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Why We Won’t Talk About God

Every week after publishing these blogs I post a brief summary of the blog’s contents and its accompanying image on Facebook, LinkedIn, Twitter and Instagram and email the same to over 100 friends and family members.

I regularly hear from a couple of email recipients and get an occasional “like” on Facebook. Otherwise, I get little feedback. I’m unsure what to make of that. Blogger, the blog service I use, provides a daily count of “page views,” and I average a couple hundred views a week. But that doesn’t tell you how many people are actually reading the blog and whether or not they find it useful.

It may be that the blog is poorly written or the material boring. I believe it’s also true that many people nowadays have little patience for anything written and not on video. But I think there may be another explanation for the lack of “likes” or shares on Facebook and Instagram, and that is that talking or writing about God or religion is taboo and many would be embarrassed to give it a share or like.

Worth Reporting

That’s why I think what Tish Harrison Warren, an Anglican priest, recently wrote in the New York Times is worth reporting in this blog. The title of her article, which introduces a newsletter by Harrison Warren by the Times, is “Why We Need to Start Talking about God.”

She starts by writing that each Sunday at her church, the priest begins the service by the acclamation, “Blessed be God, Father, Son and Holy Spirit.” It’s similar to how we Catholics begin the mass with “In the name of the Father, Son and Holy Spirit.” The service begins “not with welcoming anyone in the pews but with a direct announcement about God.

“It’s a little jarring, even now that I am a priest,” she writes. “We all made an effort to get to church. We woke up early on a weekend, brushed our teeth, wrestled kids into car seats, masked up and found a place to sit. But the service doesn’t start by acknowledging any of that. No thanking everyone for showing up. Not even a bland mention of the weather or how nice everyone looks this week. Instead, I stand up in front of everyone and proclaim the presence of an invisible God.”

Profoundly Counter-Cultural

Harrison Warren sees this way of beginning a church service as profoundly counter-cultural. Even at church nowadays, many ministers and congregations prefer to focus on what we can “observe and measure without reference to God, mystery or transcendence.” This limits our faith to “solely the stuff of relationships, life hacks, sociology or politics.”

Personally, I count myself among the “Vatican II Catholics.” That is, I am highly influenced by and embrace the documents and teaching of that council of world bishops of the early 1960s in which the church attempted to throw open the windows of faith to allow in the fresh air. The council brought a new understanding and joy to my faith that has never left me.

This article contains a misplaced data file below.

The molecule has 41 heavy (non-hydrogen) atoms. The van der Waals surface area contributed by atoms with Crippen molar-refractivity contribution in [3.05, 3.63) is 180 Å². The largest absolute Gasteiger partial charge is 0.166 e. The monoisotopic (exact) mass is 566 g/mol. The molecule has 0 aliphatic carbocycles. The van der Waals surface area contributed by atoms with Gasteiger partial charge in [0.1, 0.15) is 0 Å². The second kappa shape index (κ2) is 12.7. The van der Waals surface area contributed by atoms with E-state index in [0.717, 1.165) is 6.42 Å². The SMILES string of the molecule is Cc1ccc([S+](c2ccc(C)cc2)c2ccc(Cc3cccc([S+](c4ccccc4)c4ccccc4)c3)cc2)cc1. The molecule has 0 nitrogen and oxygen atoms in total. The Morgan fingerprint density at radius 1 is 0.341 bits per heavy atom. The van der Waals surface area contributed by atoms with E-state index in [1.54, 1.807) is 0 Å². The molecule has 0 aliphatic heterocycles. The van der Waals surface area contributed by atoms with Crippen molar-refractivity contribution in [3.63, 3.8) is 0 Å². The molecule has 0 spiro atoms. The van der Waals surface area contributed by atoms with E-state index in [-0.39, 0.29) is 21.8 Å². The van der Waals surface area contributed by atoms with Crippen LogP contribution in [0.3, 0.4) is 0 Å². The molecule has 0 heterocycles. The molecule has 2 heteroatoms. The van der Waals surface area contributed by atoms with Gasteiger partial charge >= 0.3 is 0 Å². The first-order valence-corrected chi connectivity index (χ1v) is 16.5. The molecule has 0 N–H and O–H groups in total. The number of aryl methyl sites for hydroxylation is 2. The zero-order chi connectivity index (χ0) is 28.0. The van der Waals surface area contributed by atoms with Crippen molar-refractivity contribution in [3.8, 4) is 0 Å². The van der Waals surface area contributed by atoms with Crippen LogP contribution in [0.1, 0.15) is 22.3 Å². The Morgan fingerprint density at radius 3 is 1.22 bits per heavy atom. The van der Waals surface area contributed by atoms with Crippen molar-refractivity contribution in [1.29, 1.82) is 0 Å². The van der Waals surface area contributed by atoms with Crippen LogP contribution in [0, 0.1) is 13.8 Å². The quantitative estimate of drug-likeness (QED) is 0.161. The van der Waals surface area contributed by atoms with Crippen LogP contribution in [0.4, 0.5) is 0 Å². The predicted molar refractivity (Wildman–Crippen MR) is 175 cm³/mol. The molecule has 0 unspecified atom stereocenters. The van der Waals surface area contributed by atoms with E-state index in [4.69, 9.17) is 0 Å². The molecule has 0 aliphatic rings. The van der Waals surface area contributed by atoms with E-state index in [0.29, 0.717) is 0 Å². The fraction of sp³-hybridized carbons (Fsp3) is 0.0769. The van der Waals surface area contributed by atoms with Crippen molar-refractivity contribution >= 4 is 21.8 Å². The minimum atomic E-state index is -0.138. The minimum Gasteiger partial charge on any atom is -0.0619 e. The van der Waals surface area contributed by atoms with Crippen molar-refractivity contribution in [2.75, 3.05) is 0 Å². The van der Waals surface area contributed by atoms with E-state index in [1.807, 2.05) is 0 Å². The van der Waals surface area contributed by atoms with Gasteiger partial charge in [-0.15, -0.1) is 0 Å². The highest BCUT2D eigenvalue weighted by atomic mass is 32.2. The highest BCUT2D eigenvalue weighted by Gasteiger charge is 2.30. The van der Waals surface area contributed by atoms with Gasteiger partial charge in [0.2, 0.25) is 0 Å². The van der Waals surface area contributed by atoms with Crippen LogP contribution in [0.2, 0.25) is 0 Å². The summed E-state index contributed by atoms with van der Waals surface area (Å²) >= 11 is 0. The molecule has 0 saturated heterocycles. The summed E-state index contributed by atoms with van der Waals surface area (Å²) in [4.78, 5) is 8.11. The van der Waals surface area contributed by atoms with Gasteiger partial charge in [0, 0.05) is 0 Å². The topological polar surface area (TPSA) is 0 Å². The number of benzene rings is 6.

The council documents emphasized that our faith is not just about “going to heaven” but about how we live our daily lives. But it never de-emphasized that faith is principally about establishing and maintaining a relationship with God.

As a pastor, Harrison Warren sees “in defining moments of people’s lives — the birth of children, struggles in marriage, deep loss and disappointment, moral crossroads, facing death — (that people) talk about God and the spiritual life. In these most tender moments, even those who aren’t sure what exactly they believe cannot avoid big questions of meaning: who we are, what we are here for, why we believe what we believe, why beauty and horror exist.”

Ultimate Questions and Assumptions

While we go to school, sign on to our work space, struggle with our kids, worry about our finances, we may not be “consciously thinking about God or life’s meaning or death — (but) we are still motivated in our depths by ultimate questions and assumptions about what’s right and wrong, what’s true or false and what makes for a good life.”

So why are we embarrassed about those thoughts and so reluctant to talk about them, or about God? I believe it’s a deeply held cultural fear about being seen as weird, uncool  or fanatical. And I acknowledge that religion itself – with its scandals and absurdities – is at least partially to blame.

But I see this reluctance as an obstacle to our acquisition and maintenance of our faith and the faith of others. I don’t fault people for failing to give my blog a “like,” but I would hope for more openness about matters of faith and a willingness to overcome the taboo about talking about God.

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